0:00 – Intro. “The Ghost In You” by The Psychedelic Furs hints at the discussion to come with phantom LSAT score disappearances occurring on July release day.
5:21 – This week in the LSAT world part 1. LSAC has just announced that beginning with the October 2020 LSAT they are reinstating the retake limits first established in September 2019, but that have been suspended for all tests from May through August of this year. For those unaware, here are the restrictions being resurrected for multiple attempts:
- You can sit for the LSAT three times in a single testing year (LSAC's year goes from June 1 to May 31). This applies to cancellations as well as to kept scores. After three attempts you have to wait until the following June before you are permitted to test again.
- You are allowed five attempts within any five year period (the period in which LSAC reports scores to law schools). After your fifth LSAT you must wait until five years have passed since your first test before being allowed to retake.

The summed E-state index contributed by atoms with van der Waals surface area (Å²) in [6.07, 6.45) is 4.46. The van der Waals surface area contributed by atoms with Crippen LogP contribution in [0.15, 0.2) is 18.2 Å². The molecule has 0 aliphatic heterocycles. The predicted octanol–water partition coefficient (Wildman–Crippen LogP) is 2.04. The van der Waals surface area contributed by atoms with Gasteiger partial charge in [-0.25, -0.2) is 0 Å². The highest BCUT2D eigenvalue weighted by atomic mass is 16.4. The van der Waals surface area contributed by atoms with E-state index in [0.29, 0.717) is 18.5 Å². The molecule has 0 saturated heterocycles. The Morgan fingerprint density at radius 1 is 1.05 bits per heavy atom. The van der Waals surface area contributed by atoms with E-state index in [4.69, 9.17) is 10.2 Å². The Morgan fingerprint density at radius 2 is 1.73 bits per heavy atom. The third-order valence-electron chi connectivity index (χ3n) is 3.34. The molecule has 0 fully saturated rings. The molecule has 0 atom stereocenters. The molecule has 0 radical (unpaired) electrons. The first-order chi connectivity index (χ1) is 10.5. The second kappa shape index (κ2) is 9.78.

- You can take the LSAT seven times in total. After that no further attempts are allowed.
- These limits apply regardless of whether future tests are Flex or in-person, but will not be enacted retroactively: the May, June, July, and August 2020 LSATs do NOT count toward these limits, but tests from September 2019 through February 2020, and tests after August 2020 all will. So plan accordingly as you map out your testing timeline—taking the LSAT solely for experience now comes with additional consequences.
10:28 – This week in the LSAT world part 2. Unfortunately a small percentage of July test takers found out on score release day that their scores disappeared due to data not transferring properly. This happened to around 120 test takers out of the 14k that took the July exam. So far about 40 of the scores have been recovered, and we hope that this continues to grow.
18:07 – What is LSAC offering in light of this mistake? Free retests, refunds, free score reports, and more offered to affected students.
30:42 – How did this happen? The two primary theories are either a ProctorU upload failure or an LSAC data failure. Jon and Dave discuss how these scenarios could have taken place.
53:36 – What happens now? Jon and Dave discuss what LSAC should do with their system moving forward to avoid this issue, and how future LSAT-Flex takers should approach the test and their level of trust for accuracy.
1:00:16 – Outro